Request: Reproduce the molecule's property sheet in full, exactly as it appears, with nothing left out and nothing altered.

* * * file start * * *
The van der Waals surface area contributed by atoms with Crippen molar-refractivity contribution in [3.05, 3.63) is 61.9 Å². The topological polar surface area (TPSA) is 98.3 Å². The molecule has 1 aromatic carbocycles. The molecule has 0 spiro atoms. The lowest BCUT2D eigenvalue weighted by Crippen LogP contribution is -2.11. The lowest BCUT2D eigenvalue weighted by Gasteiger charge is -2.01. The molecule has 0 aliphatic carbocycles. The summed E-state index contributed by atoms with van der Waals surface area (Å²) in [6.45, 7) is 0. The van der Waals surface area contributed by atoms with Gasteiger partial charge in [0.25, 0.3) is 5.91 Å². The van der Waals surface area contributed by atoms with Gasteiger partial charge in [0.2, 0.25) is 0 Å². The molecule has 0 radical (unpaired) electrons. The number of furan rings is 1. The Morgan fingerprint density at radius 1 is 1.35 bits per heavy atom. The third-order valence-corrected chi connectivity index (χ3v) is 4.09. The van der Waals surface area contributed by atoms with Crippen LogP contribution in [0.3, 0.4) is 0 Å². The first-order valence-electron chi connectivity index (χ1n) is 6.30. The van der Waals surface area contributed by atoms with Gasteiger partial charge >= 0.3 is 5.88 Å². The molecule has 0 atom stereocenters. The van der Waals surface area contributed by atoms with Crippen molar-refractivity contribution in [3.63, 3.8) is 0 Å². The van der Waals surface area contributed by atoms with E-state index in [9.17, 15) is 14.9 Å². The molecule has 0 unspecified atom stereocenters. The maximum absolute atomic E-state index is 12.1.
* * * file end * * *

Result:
The van der Waals surface area contributed by atoms with Crippen molar-refractivity contribution in [3.05, 3.63) is 61.9 Å². The topological polar surface area (TPSA) is 98.3 Å². The molecule has 1 aromatic carbocycles. The molecule has 0 spiro atoms. The lowest BCUT2D eigenvalue weighted by Crippen LogP contribution is -2.11. The lowest BCUT2D eigenvalue weighted by Gasteiger charge is -2.01. The molecule has 0 aliphatic carbocycles. The summed E-state index contributed by atoms with van der Waals surface area (Å²) in [6.45, 7) is 0. The van der Waals surface area contributed by atoms with Gasteiger partial charge in [0.25, 0.3) is 5.91 Å². The van der Waals surface area contributed by atoms with Gasteiger partial charge in [0.2, 0.25) is 0 Å². The molecule has 0 radical (unpaired) electrons. The number of furan rings is 1. The Morgan fingerprint density at radius 1 is 1.35 bits per heavy atom. The third-order valence-corrected chi connectivity index (χ3v) is 4.09. The van der Waals surface area contributed by atoms with Crippen LogP contribution in [0.3, 0.4) is 0 Å². The first-order valence-electron chi connectivity index (χ1n) is 6.30. The van der Waals surface area contributed by atoms with Gasteiger partial charge >= 0.3 is 5.88 Å². The molecule has 0 atom stereocenters. The van der Waals surface area contributed by atoms with Crippen molar-refractivity contribution in [3.63, 3.8) is 0 Å². The van der Waals surface area contributed by atoms with E-state index in [9.17, 15) is 14.9 Å². The molecule has 0 unspecified atom stereocenters. The maximum absolute atomic E-state index is 12.1.